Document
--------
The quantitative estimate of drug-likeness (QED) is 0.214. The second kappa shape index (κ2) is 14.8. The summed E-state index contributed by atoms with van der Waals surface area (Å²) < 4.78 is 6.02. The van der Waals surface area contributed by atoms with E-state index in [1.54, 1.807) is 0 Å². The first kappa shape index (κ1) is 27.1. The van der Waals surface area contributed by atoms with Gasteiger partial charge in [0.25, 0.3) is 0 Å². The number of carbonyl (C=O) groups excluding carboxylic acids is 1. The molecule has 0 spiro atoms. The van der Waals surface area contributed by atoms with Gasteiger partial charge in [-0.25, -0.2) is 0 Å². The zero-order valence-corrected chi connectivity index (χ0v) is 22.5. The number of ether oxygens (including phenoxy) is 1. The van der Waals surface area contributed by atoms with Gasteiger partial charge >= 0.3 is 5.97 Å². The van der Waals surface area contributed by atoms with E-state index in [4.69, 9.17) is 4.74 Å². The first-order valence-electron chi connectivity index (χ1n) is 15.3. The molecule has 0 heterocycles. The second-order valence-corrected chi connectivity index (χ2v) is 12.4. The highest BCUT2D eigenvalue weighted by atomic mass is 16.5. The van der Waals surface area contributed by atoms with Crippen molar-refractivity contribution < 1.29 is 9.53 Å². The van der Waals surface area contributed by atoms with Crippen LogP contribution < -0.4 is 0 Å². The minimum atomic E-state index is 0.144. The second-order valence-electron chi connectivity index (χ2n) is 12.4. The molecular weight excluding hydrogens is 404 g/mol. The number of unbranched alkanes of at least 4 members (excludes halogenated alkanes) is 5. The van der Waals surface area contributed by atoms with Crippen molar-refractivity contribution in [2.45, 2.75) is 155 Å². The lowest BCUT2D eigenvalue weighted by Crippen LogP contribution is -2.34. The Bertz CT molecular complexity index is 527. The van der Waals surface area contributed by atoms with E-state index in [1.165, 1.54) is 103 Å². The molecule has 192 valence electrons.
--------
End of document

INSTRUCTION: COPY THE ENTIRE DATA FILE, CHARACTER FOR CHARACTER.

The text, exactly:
The quantitative estimate of drug-likeness (QED) is 0.214. The second kappa shape index (κ2) is 14.8. The summed E-state index contributed by atoms with van der Waals surface area (Å²) < 4.78 is 6.02. The van der Waals surface area contributed by atoms with E-state index in [1.54, 1.807) is 0 Å². The first kappa shape index (κ1) is 27.1. The van der Waals surface area contributed by atoms with Gasteiger partial charge in [0.25, 0.3) is 0 Å². The number of carbonyl (C=O) groups excluding carboxylic acids is 1. The molecule has 0 spiro atoms. The van der Waals surface area contributed by atoms with Gasteiger partial charge in [-0.25, -0.2) is 0 Å². The zero-order valence-corrected chi connectivity index (χ0v) is 22.5. The number of ether oxygens (including phenoxy) is 1. The van der Waals surface area contributed by atoms with Gasteiger partial charge >= 0.3 is 5.97 Å². The van der Waals surface area contributed by atoms with E-state index in [4.69, 9.17) is 4.74 Å². The first-order valence-electron chi connectivity index (χ1n) is 15.3. The molecule has 0 heterocycles. The second-order valence-corrected chi connectivity index (χ2v) is 12.4. The highest BCUT2D eigenvalue weighted by atomic mass is 16.5. The van der Waals surface area contributed by atoms with Crippen molar-refractivity contribution < 1.29 is 9.53 Å². The van der Waals surface area contributed by atoms with Crippen LogP contribution < -0.4 is 0 Å². The minimum atomic E-state index is 0.144. The second-order valence-electron chi connectivity index (χ2n) is 12.4. The molecular weight excluding hydrogens is 404 g/mol. The number of unbranched alkanes of at least 4 members (excludes halogenated alkanes) is 5. The van der Waals surface area contributed by atoms with Crippen molar-refractivity contribution in [2.45, 2.75) is 155 Å². The lowest BCUT2D eigenvalue weighted by Crippen LogP contribution is -2.34. The Bertz CT molecular complexity index is 527. The van der Waals surface area contributed by atoms with E-state index in [1.165, 1.54) is 103 Å². The molecule has 192 valence electrons.